Synopsis by Hal Erickson
David Wolper's crack documentary staff, under the guidance of talented Wolper protege Mel Stuart, was responsible for the powerful, poignant Four Days in November. This filmed record of the November 1963 assassination of John F. Kennedy and its aftermath was the yardstick by which future documentaries on the subject would be measured. Most of the film is taken from kinescopes of the live TV coverage, including the devastating moment in which Jack Ruby pumped a bullet into suspected assassin Lee Harvey Oswald. Many of the conspiracy theories which latter-day pundits like Oliver Stone have adopted as their own are explored here, and most, wisely, are rejected out of hand. Perhaps the most moving (and least familiar) sequence is lifted from a broadcast of the British satirical TV series That Was the Week That Was, wherein such comic actors as David Frost and Roy Kinnear are seen soberly discussing what JFK meant to them. Despite its not being "state of the art", the black-and-white Four Days of November remains a standard attraction on the many historical TV cable services now in existence.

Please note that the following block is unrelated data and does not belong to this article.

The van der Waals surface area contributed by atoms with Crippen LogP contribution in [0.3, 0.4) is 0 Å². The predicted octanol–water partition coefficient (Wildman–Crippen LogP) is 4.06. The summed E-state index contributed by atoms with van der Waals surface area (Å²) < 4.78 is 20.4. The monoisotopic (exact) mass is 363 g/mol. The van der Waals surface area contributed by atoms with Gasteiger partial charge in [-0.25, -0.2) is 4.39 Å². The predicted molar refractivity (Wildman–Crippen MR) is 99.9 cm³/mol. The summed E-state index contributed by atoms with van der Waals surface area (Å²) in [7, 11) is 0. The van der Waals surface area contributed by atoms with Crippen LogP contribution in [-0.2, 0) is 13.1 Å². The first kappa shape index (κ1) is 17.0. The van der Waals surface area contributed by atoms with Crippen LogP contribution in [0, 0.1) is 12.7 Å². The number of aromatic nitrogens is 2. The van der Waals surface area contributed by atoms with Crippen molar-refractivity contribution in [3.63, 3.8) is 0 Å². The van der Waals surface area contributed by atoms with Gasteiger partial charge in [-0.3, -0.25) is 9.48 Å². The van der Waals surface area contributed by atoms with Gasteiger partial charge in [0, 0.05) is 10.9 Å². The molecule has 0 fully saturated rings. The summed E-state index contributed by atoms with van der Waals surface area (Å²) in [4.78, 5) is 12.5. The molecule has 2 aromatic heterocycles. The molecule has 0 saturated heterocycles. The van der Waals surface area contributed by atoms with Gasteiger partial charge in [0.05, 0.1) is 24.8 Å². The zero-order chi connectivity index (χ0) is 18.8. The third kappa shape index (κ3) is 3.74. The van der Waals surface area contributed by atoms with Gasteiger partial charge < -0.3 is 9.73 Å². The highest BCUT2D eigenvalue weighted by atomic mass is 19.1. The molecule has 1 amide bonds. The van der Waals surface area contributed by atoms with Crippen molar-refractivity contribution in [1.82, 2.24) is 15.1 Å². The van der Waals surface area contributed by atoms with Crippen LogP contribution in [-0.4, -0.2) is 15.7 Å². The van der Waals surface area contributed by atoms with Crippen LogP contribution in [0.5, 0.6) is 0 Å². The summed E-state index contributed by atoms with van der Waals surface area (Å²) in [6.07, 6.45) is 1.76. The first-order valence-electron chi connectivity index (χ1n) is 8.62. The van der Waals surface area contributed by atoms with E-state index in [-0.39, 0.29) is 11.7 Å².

assassination, chronicle, grief, investigation, newsreels, President, reaction